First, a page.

Presently, about 6 billion gallons of expensive, treated water is being lost in the U.S. each day due to leaky and aging pipes—some 14 percent of the nation’s daily water use. This pervasive water waste is underscored by the fact the American Society of Civil Engineers gives the nation’s water systems a D-, the lowest grade of any infrastructure including roads and bridges.
The report concludes that rebuilding and operating our water systems as they are presently built would be enormously inefficient. One major problem is the very nature of the systems themselves—where drinking water, stormwater and wastewater are built, financed and operated as entirely distinct units rather than as more efficient, interconnected systems. Another major problem is myopic, inflexible water-pricing systems that fail to distinguish between various water uses and generally undervalue water.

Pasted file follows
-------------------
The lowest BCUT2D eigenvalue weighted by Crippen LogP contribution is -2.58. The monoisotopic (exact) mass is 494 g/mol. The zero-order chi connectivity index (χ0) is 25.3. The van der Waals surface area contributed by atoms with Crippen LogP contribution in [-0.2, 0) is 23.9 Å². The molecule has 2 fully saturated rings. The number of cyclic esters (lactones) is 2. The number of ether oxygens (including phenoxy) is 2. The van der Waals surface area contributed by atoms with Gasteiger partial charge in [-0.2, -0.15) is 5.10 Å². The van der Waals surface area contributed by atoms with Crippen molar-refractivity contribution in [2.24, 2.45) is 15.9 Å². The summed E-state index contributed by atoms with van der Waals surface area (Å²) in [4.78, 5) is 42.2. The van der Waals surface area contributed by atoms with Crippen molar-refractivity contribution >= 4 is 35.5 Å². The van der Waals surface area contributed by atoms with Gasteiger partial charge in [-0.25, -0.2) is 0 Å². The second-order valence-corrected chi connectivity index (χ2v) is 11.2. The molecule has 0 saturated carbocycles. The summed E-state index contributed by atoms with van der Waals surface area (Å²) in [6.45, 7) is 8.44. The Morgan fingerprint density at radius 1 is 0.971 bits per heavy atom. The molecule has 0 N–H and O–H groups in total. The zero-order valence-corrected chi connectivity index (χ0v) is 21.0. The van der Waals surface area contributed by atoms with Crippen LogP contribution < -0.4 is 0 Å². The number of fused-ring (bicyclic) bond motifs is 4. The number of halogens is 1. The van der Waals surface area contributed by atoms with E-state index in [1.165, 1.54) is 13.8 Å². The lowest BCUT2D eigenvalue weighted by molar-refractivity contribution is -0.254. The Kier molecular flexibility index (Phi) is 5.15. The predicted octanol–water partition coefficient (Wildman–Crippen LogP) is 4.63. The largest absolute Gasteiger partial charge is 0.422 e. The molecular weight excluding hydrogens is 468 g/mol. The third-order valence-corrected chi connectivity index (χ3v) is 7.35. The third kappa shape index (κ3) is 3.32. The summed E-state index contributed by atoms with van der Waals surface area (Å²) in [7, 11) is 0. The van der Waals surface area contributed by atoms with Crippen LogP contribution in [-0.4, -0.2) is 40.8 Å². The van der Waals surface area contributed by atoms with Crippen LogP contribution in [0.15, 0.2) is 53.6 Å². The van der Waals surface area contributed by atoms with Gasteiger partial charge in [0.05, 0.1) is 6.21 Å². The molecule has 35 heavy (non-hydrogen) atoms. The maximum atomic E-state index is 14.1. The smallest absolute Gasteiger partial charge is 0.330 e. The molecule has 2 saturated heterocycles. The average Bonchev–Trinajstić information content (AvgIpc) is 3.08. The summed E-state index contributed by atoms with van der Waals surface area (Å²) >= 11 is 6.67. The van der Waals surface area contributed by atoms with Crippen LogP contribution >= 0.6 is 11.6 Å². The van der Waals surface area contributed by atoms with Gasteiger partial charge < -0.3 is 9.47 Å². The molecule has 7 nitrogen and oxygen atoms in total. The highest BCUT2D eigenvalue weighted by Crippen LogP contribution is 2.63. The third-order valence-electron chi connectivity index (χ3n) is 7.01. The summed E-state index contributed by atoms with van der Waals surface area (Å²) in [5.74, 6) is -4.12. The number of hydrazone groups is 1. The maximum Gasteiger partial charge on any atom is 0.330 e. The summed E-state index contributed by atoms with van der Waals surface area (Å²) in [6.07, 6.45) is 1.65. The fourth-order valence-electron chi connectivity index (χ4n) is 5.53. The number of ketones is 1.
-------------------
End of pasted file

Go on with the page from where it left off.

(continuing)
In order to achieve more sustainable, resilient and cost-effective freshwater systems, the report recommends bold new approaches for financing and operating public water systems, including:
• Local water solutions that can improve efficiencies, including green infrastructure, closed-loop systems and water recycling
• Flexible water pricing and revenue structures that distinguish between drinking water and various other types of water, such as lawn water and toilet water
• System-wide, full-cost accounting of water services and financing mechanisms
• Less reliance on state and federal funding and more reliance on private, market-based financing mechanisms that can support local, customer-supported solutions.